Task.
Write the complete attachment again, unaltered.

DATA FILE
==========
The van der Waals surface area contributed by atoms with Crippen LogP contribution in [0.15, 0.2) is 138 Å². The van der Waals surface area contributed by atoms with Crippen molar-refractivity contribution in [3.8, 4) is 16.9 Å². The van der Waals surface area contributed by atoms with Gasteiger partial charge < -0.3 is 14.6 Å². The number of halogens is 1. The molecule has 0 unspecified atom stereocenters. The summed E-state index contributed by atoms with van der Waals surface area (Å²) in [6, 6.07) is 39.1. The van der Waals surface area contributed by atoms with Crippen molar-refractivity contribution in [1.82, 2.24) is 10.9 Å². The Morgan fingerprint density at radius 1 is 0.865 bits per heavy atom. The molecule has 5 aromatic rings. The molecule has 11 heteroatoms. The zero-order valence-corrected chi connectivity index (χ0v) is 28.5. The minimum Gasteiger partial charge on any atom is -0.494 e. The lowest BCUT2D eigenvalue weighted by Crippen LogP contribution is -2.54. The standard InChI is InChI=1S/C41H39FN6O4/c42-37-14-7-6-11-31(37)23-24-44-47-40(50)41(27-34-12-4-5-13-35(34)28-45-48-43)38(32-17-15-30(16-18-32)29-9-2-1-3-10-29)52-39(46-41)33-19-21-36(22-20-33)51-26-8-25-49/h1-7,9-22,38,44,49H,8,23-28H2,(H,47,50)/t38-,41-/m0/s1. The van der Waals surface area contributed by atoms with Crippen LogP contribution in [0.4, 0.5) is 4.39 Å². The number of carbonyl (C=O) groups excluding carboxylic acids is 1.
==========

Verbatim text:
The van der Waals surface area contributed by atoms with Crippen LogP contribution in [0.15, 0.2) is 138 Å². The van der Waals surface area contributed by atoms with Crippen molar-refractivity contribution in [3.8, 4) is 16.9 Å². The van der Waals surface area contributed by atoms with Gasteiger partial charge < -0.3 is 14.6 Å². The number of halogens is 1. The molecule has 0 unspecified atom stereocenters. The summed E-state index contributed by atoms with van der Waals surface area (Å²) in [6, 6.07) is 39.1. The van der Waals surface area contributed by atoms with Crippen molar-refractivity contribution in [1.82, 2.24) is 10.9 Å². The Morgan fingerprint density at radius 1 is 0.865 bits per heavy atom. The molecule has 5 aromatic rings. The molecule has 11 heteroatoms. The zero-order valence-corrected chi connectivity index (χ0v) is 28.5. The minimum Gasteiger partial charge on any atom is -0.494 e. The lowest BCUT2D eigenvalue weighted by Crippen LogP contribution is -2.54. The standard InChI is InChI=1S/C41H39FN6O4/c42-37-14-7-6-11-31(37)23-24-44-47-40(50)41(27-34-12-4-5-13-35(34)28-45-48-43)38(32-17-15-30(16-18-32)29-9-2-1-3-10-29)52-39(46-41)33-19-21-36(22-20-33)51-26-8-25-49/h1-7,9-22,38,44,49H,8,23-28H2,(H,47,50)/t38-,41-/m0/s1. The van der Waals surface area contributed by atoms with Crippen LogP contribution in [0.4, 0.5) is 4.39 Å². The number of carbonyl (C=O) groups excluding carboxylic acids is 1.